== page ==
More information

GUIDELINES FOR COMMUNITY ALCOHOL DETOXIFICATION IN SHARED CARE

GUIDELINES FOR COMMUNITY ALCOHOL DETOXIFICATION IN SHARED CARE GUIDELINES FOR COMMUNITY ALCOHOL DETOXIFICATION IN SHARED CARE Dr Millicent Chikoore MBBS MRCPsych Dr O Lagundoye MBBS MRCPsych Community based alcohol detoxification is a safe and effective option for

More information

REVIEW OF DRUG TREATMENT AND REHABILITATION SERVICES: SUMMARY AND ACTIONS

REVIEW OF DRUG TREATMENT AND REHABILITATION SERVICES: SUMMARY AND ACTIONS REVIEW OF DRUG TREATMENT AND REHABILITATION SERVICES: SUMMARY AND ACTIONS 1. INTRODUCTION 1.1 Review Process A Partnership for a Better Scotland committed the Scottish Executive to reviewing and investing

More information

Psychological Society of Ireland Division of Neuropsychology

Psychological Society of Ireland Division of Neuropsychology Psychological Society of Ireland Division of Neuropsychology Dr. Brian Waldron Senior Clinical Neuropsychologist Chair- PSI Division of Neuropsychology 27th February 2016 Neurological / Neuropsychological

More information

IMPROVING YOUR EXPERIENCE

IMPROVING YOUR EXPERIENCE Comments trom the Aberdeen City Joint Futures Brain Injury Group The Aberdeen City Joint Futures Brain Injury Group is made up of representatives from health (acute services, rehabilitation and community),

More information

SUBSTANCE MISUSE IN OLDER ADULTS

SUBSTANCE MISUSE IN OLDER ADULTS SUBSTANCE MISUSE IN OLDER ADULTS Ageing Population Estimates indicate by 2025 more than 25% of UK s population will be over 60 years old A generation which will have grown up in a period when drug use

More information

Alcohol use disorders: sample chlordiazepoxide dosing regimens for use in managing alcohol withdrawal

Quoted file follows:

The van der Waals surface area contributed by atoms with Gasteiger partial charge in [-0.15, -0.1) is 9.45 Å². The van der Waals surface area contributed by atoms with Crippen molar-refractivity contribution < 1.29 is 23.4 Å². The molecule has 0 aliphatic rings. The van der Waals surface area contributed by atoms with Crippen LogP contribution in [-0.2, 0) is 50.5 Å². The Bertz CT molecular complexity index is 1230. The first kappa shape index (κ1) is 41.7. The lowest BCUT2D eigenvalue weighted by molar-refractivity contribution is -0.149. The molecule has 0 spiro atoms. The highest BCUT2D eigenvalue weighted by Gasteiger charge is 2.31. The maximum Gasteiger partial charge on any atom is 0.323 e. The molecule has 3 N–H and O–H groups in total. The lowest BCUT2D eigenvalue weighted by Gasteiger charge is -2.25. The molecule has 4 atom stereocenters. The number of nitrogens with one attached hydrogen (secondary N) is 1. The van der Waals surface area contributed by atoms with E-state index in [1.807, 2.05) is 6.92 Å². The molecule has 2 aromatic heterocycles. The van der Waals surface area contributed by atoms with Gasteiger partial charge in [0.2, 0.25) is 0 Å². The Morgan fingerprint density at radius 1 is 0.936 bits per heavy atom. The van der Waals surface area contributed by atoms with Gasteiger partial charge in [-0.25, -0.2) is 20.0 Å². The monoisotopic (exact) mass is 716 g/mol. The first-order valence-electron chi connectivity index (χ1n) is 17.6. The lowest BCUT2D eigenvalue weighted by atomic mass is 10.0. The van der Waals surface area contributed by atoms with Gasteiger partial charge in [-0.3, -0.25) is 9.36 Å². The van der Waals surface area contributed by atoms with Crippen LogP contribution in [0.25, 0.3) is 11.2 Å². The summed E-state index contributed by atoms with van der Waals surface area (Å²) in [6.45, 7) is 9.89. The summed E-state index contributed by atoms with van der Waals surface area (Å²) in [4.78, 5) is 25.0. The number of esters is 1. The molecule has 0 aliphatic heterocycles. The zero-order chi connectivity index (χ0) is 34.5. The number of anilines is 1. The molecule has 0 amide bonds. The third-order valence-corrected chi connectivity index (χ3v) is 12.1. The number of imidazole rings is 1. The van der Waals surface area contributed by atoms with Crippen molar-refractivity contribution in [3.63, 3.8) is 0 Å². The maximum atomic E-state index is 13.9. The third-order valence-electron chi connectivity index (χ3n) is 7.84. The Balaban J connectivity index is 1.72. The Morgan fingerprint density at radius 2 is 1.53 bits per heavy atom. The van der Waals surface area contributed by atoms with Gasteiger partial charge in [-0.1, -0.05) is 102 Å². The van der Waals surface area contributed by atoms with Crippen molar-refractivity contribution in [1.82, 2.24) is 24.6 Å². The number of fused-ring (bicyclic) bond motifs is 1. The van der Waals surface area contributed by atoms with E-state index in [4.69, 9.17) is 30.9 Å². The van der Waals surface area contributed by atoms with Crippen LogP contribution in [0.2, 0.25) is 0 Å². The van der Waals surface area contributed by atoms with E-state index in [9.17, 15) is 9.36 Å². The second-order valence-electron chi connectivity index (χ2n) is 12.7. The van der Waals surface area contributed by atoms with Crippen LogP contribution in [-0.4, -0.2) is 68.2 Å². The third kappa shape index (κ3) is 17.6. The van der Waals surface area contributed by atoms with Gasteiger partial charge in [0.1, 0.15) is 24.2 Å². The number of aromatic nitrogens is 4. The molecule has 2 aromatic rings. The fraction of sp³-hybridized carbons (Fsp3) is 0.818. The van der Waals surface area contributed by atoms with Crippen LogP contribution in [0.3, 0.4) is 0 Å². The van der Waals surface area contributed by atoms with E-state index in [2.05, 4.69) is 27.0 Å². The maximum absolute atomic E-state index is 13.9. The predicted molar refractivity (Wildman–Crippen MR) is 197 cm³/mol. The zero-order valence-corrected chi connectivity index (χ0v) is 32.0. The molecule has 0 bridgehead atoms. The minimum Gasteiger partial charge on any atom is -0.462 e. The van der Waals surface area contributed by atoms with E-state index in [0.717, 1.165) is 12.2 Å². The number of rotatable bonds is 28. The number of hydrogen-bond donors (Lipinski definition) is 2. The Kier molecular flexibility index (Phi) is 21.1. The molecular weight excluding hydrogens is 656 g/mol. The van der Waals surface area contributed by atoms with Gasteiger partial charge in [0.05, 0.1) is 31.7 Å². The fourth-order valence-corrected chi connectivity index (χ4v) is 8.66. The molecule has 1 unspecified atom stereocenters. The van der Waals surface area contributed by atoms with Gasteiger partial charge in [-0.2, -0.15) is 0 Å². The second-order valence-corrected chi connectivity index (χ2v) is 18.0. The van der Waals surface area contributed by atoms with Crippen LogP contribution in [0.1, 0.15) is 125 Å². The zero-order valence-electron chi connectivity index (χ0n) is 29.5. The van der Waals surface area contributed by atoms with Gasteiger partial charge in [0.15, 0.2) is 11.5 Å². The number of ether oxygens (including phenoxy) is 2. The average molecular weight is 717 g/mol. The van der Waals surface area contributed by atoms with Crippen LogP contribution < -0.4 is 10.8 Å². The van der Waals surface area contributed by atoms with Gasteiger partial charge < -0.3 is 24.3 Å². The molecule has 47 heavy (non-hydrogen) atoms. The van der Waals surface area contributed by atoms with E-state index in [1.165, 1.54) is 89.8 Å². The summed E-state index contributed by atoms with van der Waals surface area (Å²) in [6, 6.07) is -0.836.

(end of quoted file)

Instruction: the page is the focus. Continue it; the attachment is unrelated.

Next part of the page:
Alcohol use disorders: sample chlordiazepoxide dosing regimens for use in managing alcohol withdrawal Alcohol use disorders: sample chlordiazepoxide dosing regimens for use in managing alcohol withdrawal February 2010 NICE clinical guidelines 100 and 115 1 These sample chlordiazepoxide dosing regimens

More information

Simon Community Northern Ireland welcomes the opportunity to respond to the Alcohol and Drug Commissioning Framework for Northern Ireland 2013-2016

Simon Community Northern Ireland welcomes the opportunity to respond to the Alcohol and Drug Commissioning Framework for Northern Ireland 2013-2016 Simon Community Northern Ireland welcomes the opportunity to respond to the Alcohol and Drug Commissioning Framework for Northern Ireland 2013-2016 About the Simon Community Simon Community Northern Ireland

More information

Alcohol related brain damage: knowledge and attitudes of frontline care staff

Alcohol related brain damage: knowledge and attitudes of frontline care staff Alcohol related brain damage: knowledge and attitudes of frontline care staff Louise McCabe Research Fellow Department of Applied Social Science University of Stirling February 2005 Contents Introduction

More information

Supported Alcohol Withdrawal Treatment Information

Supported Alcohol Withdrawal Treatment Information Supported Alcohol Withdrawal Treatment Information Alcohol Liaison Service What is Alcohol Withdrawal Syndrome? If you are dependent on alcohol and suddenly stop drinking or you are admitted to hospital